More and more operational processes are becoming data-driven. For starters, making HR decisions based on gut instinct is old-school. Nowadays, it’s increasingly data-driven! And HR analytics is a prime example!
So, what is HR analytics?
Human Resources (HR) is a discipline that used to rely on subjective observations. But over the decades, HR’s become more analytical and strategic.
HR analytics combines data mining, statistics, analysis, and modeling to help you improve employee productivity.
It primarily helps HR managers in the following areas:
- making the right staffing decisions
- attracting talented new staff
- retaining existing employees
- training employees
Ultimately, HR analytics is simply one of several tools in your toolkit for getting the most out of your workforce now and in the future.
But what should you measure? And why?
There are several benefits to using HR analytics:
1. Operational reports
Operational reports present information about past events within your organization. In effect, they’re a recap of past processes and results, for example an evaluation of staff influx over the last six months. Using HR analytics, you can organize your data so that your operational reports are more reliable and accurate.
2. KPI dashboards
Dashboards display what’s happening within your organization in real time. KPIs are a measure or indicator of your organization’s performance over a given period of time.
Important KPIs for your HR department might include:
HR analytics allows you to map how these issues correlate with the figures.
3. Strategic analyses
You can use statistics at a strategic level to identify causes and effects. For example, is there a correlation between employee satisfaction and improved results (higher sales figures / productivity per FTE)? Identifying cause and effect is vital to making the right short- and long-term strategic decisions.
Advanced statistical tools and technologies, for example AI, make it possible to predict the future. Predictions provide a glimpse of what might happen tomorrow if you take option A or option B, and are based on models and past patterns and trends.
HR analytics is one of the best ways to retrieve this information in a structured fashion. You can use these analyses for the following:
- predicting turnover
- managing risks
- assessing professional development needs
- predicting staff turnover
- estimating effect of training on productivity
But how should you go about embedding HR analytics into your day-to-day operations? Follow the steps below to make HR analytics a permanent and valued part of your operational processes:
1. Formulate clear problem statements and queries
Formulating your queries clearly and concisely helps you maintain a focus on goals that are of the greatest value to your organization and operations.
Examples of clear, concise HR queries include:
- Does higher employee satisfaction result in higher productivity and turnover?
- Does a specific IT training program lead to better or faster applications and software?
- Do communication and collaboration tools for remote working make your organization more appealing to talented young professionals?
2. Check your data
Successful HR analytics relies fully on correct and accurate data, or in other words, “Garbage in, garbage out!” Always make sure that the data you’re using for your analytics is reliable and correct. Graphical analyses are a great way to quickly check whether your data’s sound.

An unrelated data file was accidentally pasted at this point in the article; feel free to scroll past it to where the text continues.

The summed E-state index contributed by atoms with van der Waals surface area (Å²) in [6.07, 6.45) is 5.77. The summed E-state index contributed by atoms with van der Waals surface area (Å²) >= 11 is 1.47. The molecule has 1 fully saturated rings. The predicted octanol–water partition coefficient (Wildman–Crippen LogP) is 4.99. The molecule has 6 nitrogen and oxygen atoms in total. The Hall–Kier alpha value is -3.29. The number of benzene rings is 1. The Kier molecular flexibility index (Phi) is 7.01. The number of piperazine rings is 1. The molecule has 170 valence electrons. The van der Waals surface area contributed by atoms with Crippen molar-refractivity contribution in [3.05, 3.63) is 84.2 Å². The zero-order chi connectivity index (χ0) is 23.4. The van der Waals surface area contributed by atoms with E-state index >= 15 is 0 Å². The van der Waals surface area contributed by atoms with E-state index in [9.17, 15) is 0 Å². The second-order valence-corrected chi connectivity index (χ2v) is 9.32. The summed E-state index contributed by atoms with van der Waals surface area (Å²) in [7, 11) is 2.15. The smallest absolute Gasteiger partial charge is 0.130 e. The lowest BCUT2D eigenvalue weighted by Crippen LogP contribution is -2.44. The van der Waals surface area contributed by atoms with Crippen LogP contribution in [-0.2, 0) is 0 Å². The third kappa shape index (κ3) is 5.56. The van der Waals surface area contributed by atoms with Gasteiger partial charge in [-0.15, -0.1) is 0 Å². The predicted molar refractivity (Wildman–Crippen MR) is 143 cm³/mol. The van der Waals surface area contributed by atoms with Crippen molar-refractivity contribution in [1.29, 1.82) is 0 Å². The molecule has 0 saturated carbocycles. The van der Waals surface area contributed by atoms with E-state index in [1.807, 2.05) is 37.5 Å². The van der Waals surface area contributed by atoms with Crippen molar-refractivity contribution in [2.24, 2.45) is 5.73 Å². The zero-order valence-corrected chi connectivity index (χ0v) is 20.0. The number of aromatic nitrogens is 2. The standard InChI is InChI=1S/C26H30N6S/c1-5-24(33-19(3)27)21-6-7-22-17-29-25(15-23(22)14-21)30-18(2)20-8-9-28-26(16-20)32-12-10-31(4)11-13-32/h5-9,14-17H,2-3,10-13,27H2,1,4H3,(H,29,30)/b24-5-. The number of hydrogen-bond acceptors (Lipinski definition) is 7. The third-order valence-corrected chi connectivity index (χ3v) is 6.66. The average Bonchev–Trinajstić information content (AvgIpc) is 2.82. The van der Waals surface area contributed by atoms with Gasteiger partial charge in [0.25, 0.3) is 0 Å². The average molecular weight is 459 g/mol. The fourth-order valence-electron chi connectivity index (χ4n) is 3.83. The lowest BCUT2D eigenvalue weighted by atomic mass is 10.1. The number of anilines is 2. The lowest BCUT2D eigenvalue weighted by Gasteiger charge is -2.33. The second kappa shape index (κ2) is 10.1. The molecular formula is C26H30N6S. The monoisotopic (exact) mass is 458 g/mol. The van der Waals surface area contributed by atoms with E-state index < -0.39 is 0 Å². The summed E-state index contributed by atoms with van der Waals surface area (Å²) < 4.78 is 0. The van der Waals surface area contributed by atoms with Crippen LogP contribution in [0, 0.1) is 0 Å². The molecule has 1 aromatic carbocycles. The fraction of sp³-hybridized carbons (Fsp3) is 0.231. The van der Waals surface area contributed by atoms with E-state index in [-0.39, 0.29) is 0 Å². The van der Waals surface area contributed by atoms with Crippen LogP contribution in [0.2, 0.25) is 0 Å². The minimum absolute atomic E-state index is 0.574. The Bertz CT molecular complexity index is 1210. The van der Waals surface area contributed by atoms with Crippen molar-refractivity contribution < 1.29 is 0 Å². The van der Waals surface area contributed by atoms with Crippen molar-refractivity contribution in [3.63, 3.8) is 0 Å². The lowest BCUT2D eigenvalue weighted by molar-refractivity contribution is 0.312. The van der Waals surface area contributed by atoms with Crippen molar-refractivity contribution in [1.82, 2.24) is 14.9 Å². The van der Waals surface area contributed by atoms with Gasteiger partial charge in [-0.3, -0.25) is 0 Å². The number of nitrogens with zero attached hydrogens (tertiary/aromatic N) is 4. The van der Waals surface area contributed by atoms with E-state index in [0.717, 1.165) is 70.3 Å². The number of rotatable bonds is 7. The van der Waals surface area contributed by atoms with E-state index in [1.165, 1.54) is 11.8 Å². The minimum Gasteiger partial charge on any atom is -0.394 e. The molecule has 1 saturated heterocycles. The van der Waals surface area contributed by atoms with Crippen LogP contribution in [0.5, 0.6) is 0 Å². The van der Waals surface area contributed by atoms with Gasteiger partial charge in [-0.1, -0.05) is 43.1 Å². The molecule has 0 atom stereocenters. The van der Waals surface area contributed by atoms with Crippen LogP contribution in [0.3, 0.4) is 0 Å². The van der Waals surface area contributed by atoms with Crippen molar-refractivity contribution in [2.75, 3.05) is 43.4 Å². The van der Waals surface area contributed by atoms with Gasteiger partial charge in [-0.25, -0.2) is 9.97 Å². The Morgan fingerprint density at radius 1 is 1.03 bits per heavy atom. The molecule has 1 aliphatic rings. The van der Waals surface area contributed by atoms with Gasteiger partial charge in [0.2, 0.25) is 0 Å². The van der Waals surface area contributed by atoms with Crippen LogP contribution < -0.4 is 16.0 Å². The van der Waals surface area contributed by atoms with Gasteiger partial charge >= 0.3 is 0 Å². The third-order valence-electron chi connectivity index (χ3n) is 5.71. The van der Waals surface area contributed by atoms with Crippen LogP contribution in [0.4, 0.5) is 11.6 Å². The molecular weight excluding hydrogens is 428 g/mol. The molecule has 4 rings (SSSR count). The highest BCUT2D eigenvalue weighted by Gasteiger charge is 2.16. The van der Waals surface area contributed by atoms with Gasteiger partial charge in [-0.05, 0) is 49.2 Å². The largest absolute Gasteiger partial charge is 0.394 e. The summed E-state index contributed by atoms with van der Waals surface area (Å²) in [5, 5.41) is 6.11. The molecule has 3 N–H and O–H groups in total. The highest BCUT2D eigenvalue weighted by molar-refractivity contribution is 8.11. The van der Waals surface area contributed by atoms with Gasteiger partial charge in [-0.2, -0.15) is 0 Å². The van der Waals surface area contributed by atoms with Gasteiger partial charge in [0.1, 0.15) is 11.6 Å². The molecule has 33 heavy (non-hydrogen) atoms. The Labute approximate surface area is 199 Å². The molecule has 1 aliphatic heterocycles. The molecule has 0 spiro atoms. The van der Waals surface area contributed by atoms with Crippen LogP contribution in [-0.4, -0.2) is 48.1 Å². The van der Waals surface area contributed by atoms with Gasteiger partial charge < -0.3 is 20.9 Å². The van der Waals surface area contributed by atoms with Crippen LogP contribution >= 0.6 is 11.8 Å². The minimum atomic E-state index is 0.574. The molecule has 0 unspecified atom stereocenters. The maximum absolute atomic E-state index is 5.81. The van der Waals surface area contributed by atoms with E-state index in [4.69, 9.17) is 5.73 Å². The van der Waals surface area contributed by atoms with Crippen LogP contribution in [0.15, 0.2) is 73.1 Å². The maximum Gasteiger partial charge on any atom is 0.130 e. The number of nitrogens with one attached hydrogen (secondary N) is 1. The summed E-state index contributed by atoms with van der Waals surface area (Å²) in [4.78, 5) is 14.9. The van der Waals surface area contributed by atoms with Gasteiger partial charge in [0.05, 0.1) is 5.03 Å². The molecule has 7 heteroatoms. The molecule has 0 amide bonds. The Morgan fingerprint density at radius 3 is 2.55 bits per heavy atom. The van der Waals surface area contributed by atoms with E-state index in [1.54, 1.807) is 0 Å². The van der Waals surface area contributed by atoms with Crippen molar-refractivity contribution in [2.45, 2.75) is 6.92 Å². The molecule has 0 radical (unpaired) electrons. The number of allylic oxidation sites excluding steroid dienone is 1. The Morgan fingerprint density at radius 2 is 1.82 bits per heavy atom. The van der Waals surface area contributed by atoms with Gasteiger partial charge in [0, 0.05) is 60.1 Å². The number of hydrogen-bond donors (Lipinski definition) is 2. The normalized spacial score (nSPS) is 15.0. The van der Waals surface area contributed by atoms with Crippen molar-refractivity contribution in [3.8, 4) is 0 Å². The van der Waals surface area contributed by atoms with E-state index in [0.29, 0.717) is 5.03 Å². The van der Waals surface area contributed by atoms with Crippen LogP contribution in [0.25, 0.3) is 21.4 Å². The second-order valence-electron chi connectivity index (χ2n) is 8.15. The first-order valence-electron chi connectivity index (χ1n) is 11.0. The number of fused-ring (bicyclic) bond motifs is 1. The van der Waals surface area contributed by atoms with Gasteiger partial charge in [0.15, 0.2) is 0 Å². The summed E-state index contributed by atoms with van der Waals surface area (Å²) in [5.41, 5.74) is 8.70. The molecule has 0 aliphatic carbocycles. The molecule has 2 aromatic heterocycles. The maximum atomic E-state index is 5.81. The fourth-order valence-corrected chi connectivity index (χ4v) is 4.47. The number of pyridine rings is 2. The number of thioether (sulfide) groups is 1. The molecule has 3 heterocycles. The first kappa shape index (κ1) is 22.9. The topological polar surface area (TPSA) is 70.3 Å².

3. Run your analysis and capitalize on the results
Crunching the numbers is all well and good, but it’s the message behind these numbers that’s really important. Numbers are meaningless if you don’t take action or capitalize fully on the underlying message. And don’t forget to involve people at all levels and from all parts of your organization if you’re looking to get the right answers from your analytics.
4. Share the results
The final piece of the HR analytics puzzle involves sharing the message. In other words, “What are we going to do with the results?” It’s vital that you communicate them clearly and concisely to all stakeholders, from the boardroom to the shop floor. Sometimes, this will mean you’ll have to present complex information in an easy-to-understand fashion. At a minimum, what the analysis set out to determine, what were its results, and how to interpret its findings.
Tips for putting HR analytics to the best possible use
The action plan we provided above forms a solid foundation for implementing HR analytics. The tips below will help you build upon this foundation.
- Make sure the data you’re using is ‘clean’. This can be a big problem if your data hasn’t always been well maintained, is locked away in silos, or is derived from a wide range of metrics.
- Adopt a human approach. This means that you explain to your staff what the purpose of HR analytics is. What’s more, you should also make it clear how you perform your analyses and what their results mean for your staff. Don’t overlook the individual.
- Inquire regularly about employee satisfaction and engagement levels, for example using surveys or polls, as these will reveal interesting correlations.
Make it visual!
As you’ve read, HR analytics offers many benefits to your organization, both short-term and long-term. But to implement HR analytics and make it a resounding success, it’s important you have the right tools to monitor the progress your staff are making.
Alternatively, find out what our special-purpose skills management software can do to make sure your HR policies are based on the latest and most accurate information and insights!